dci-openshift-agent and dci-openshift-app-agent have long been the most used method to deploy and test OpenShift with DCI.
dci-pipeline was released to offer a way to chain jobs.
We have been using it now for years, it is stable and offers definitely more flexibility than agents.
That is why dci-pipeline is now the recommended way to deploy and test OpenShift with DCI.
With dci-pipeline you can easily :
- Deploy OpenShift, as you did it with dci-openshift-agent.
- Test your workload, as you did it with dci-openshift-app-agent.
- Chain multiple jobs, deployment and/or test.
- Share information between jobs.
- Split the declaration of your job in multiple files.
- And more…
Another blog post posted a few months ago describes a dci-pipeline use case, we definitely recommend reading it. In this present blog post, we will explain how to use it from the beginning. No prerequisites are necessary.
dci-pipeline is an Open Source project hosted in github The repository provides you a way to install it from sources.
To simplify access to the tools, rpm package for RHEL 7, 8 and 9 are also available here.
Always refer you to the official documentation to know the updated way to install dci-pipeline.
The command line
Once installed, we can start to play with:
$ dci-pipeline --help Usage: /usr/bin/dci-pipeline [<jobdef name>:<key>=<value>...] [<pipeline file>]
The command only accepts two type of arguments:
- Pipeline : which is the declaration of the job, multiple files can be used.
- Variables : to easily override a variable on these pipeline files.
It is a good practice to have in the name of the pipeline the prefix -pipeline.yml.
And also using the absolute path of your pipelines.
It may be also wise to use the job name as the name of the file. Example:
$ grep name deploy-ocp-pipeline.yml - name: deploy-ocp
If you use multiple files to configure one job, you can ignore this advice.
A pipeline file is the declaration in YAML of one or several job definitions.
Even if we can have only one file to declare multiple jobs, it is often more sensible to have one file per job or even split your job into multiple jobs regarding your use case.
Let’s see how these famous files are composed:
- name: openshift-vanilla ¹ stage: ocp ² ansible_playbook: /usr/share/dci-openshift-agent/dci-openshift-agent.yml ³ ansible_inventory: /etc/dci-pipeline/inventory ⁴ dci_credentials: /etc/dci-openshift-agent/dci_credentials.yml ⁵ topic: OCP-4.11 ⁶ components: ⁷ - ocp
- ¹ : This is the name of the job. If you use multiple pipeline files with the same name, it will be merged in only one job.
- ² : Used to order jobs, will be explain below.
- ³ : Playbook used, you can modify this parameter to use dci-openshift-app-agent playbook.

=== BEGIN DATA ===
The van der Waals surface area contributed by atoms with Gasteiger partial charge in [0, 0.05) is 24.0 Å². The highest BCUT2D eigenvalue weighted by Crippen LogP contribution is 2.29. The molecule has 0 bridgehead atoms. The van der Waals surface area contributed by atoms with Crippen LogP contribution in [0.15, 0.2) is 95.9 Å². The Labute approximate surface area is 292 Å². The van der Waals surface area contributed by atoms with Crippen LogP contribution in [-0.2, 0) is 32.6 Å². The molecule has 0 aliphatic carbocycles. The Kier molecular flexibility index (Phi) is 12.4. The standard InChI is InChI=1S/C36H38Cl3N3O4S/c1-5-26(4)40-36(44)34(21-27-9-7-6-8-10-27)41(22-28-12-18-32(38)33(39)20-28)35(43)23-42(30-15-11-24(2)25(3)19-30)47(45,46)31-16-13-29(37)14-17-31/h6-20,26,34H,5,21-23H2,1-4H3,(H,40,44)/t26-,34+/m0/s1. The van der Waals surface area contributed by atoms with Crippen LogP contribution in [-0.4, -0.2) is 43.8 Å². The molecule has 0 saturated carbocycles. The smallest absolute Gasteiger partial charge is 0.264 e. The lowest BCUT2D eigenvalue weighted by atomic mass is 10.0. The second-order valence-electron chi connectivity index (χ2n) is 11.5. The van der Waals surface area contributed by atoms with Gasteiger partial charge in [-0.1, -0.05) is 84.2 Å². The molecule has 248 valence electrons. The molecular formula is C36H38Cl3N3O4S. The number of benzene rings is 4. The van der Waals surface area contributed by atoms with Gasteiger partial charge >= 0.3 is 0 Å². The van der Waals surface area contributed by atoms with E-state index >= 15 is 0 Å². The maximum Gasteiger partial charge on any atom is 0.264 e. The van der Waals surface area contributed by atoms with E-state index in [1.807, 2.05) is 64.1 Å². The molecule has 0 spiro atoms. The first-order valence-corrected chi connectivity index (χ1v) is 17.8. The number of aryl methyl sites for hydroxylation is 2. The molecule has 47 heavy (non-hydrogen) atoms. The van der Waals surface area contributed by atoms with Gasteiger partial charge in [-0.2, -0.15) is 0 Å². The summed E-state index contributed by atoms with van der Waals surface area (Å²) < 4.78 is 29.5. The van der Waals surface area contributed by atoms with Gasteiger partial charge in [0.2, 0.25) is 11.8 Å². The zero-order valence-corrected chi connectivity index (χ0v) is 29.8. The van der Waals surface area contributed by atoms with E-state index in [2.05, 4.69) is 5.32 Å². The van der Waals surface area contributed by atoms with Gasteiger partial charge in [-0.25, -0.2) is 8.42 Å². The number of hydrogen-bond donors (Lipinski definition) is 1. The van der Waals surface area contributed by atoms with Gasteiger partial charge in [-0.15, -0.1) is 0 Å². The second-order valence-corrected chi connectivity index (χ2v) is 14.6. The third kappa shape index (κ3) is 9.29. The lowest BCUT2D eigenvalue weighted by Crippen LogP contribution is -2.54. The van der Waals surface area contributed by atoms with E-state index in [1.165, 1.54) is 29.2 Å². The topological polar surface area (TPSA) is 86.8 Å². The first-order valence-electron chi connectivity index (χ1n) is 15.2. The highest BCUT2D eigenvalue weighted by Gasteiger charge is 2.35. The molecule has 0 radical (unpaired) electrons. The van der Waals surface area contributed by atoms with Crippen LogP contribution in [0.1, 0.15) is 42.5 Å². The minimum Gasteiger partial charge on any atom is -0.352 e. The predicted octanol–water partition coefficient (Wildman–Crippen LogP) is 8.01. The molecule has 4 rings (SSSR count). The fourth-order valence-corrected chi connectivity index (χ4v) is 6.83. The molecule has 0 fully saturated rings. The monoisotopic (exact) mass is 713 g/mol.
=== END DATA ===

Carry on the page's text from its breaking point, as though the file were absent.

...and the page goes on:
- ⁴ : Inventory used.
- ⁵ : Credential to access to DCI, it contents DCI_ and quay_ variables.
- ⁶ : OCP release used.
- ⁷ : List of components needed.
This file contains one job named openshift-vanilla which will install OpenShift 4.11.
If you want to split your job in multiple files, you just need to use the same job name.
$ cat openshift-custom-pipeline.yaml - name: openshift-custom stage: ocp ansible_playbook: /usr/share/dci-openshift-agent/dci-openshift-agent.yml ansible_inventory: /etc/dci-pipeline/inventory dci_credentials: /etc/dci-openshift-agent/dci_credentials.yml $ cat ocp-4.10-pipeline.yaml - name: openshift-custom topic: OCP-4.10 components: - ocp
Now, to execute this job, we just have to specify these two pipeline files:
$ dci-pipeline ~/openshift-custom-pipeline.yaml ~/ocp-4.10-pipeline.yaml
This feature can be very useful to avoid duplications of configuration.
First, any part in the pipeline files can be overridden on the command line using the syntax
$ dci-pipeline openshift-vanilla:topic=OCP-12 ~/ocp-vanilla-pipeline.yaml
Also we often need to customize variables of the playbook, in this case use the key
- name: openshift-vanilla stage: ocp ansible_playbook: /usr/share/dci-openshift-agent/dci-openshift-agent.yml ansible_inventory: /etc/dci-pipeline/inventory ansible_extravars: variable1: value1 dci_credentials: /etc/dci-openshift-agent/dci_credentials.yml topic: OCP-4.11 components: - ocp
In the official documentation it also explains how to customize environment variables, use the variables files and more.
Order your jobs
To create an order on the execution of your jobs two configuration keys are used:
- stage : to define the actual step (string)
- prev_stages: to specify what are the previous job (array)
Let's now go through an example of a common use case:
We shrunk the jobs by just showing the important part for the configuration
So, the first job deploys OpenShift.
$ cat openshift-vanilla-pipeline.yaml - name: openshift-vanilla stage: ocp [...]
This second job installs the workload on the infrastructure, the prev_stages value specifies what is the previous job.
$ cat deploy-app1-pipeline.yaml - name: deploy-app1 stage: workflow prev_stages: [ocp] [...]
The final job doing test of the workload.
$ cat http-test-pipeline.yaml - name: http-test stage: test prev_stages: [ocp, workflow] [...]
This job needs to be executed in the last, prev_stages contains all previous stages.
Well, now maybe you want to pass variables between jobs. Perfect, a mechanism exists to share information between jobs with the output/input configuration keys, it is explainen in detail in this section.
To summarize, dci-pipeline is the recommended way to deploy and test OpenShift with DCI, it replaces the agents and offers much more flexibility to create complex workflows.
This blog post partially covered its major behaviors, others posts will follow with more advanced scenarios and features.